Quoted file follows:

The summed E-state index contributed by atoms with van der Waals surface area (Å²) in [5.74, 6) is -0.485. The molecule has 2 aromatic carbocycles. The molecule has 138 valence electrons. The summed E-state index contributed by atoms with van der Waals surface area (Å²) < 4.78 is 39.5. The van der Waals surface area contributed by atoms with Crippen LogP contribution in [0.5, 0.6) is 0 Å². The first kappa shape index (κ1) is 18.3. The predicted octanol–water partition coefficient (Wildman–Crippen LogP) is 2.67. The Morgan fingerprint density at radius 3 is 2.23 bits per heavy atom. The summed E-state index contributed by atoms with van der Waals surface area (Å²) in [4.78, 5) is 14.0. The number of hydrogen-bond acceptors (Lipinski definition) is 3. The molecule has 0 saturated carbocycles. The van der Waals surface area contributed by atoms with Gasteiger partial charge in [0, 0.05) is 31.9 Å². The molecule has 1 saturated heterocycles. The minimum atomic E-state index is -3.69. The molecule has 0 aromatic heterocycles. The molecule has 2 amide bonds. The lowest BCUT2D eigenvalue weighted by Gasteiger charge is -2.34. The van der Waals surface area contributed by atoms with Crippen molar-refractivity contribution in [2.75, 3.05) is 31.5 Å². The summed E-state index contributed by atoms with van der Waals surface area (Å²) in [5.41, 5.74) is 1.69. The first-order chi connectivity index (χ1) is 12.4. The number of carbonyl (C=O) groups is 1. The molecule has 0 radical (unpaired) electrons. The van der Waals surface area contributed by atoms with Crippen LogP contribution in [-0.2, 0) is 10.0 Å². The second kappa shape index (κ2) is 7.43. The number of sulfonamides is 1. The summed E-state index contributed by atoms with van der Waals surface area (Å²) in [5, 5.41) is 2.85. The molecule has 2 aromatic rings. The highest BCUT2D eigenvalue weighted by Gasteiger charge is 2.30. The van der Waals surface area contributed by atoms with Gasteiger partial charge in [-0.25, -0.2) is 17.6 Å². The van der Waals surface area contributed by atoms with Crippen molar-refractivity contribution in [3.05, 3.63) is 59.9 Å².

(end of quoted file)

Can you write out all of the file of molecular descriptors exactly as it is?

The summed E-state index contributed by atoms with van der Waals surface area (Å²) in [5.74, 6) is -0.485. The molecule has 2 aromatic carbocycles. The molecule has 138 valence electrons. The summed E-state index contributed by atoms with van der Waals surface area (Å²) < 4.78 is 39.5. The van der Waals surface area contributed by atoms with Crippen LogP contribution in [0.5, 0.6) is 0 Å². The first kappa shape index (κ1) is 18.3. The predicted octanol–water partition coefficient (Wildman–Crippen LogP) is 2.67. The Morgan fingerprint density at radius 3 is 2.23 bits per heavy atom. The summed E-state index contributed by atoms with van der Waals surface area (Å²) in [4.78, 5) is 14.0. The number of hydrogen-bond acceptors (Lipinski definition) is 3. The molecule has 0 saturated carbocycles. The van der Waals surface area contributed by atoms with Gasteiger partial charge in [0, 0.05) is 31.9 Å². The molecule has 1 saturated heterocycles. The minimum atomic E-state index is -3.69. The molecule has 0 aromatic heterocycles. The molecule has 2 amide bonds. The lowest BCUT2D eigenvalue weighted by Gasteiger charge is -2.34. The van der Waals surface area contributed by atoms with Crippen molar-refractivity contribution in [2.75, 3.05) is 31.5 Å². The summed E-state index contributed by atoms with van der Waals surface area (Å²) in [5.41, 5.74) is 1.69. The first-order chi connectivity index (χ1) is 12.4. The number of carbonyl (C=O) groups is 1. The molecule has 0 radical (unpaired) electrons. The van der Waals surface area contributed by atoms with Crippen LogP contribution in [-0.2, 0) is 10.0 Å². The second kappa shape index (κ2) is 7.43. The number of sulfonamides is 1. The summed E-state index contributed by atoms with van der Waals surface area (Å²) in [5, 5.41) is 2.85. The molecule has 2 aromatic rings. The highest BCUT2D eigenvalue weighted by Gasteiger charge is 2.30. The van der Waals surface area contributed by atoms with Gasteiger partial charge in [-0.25, -0.2) is 17.6 Å². The van der Waals surface area contributed by atoms with Crippen molar-refractivity contribution in [3.05, 3.63) is 59.9 Å².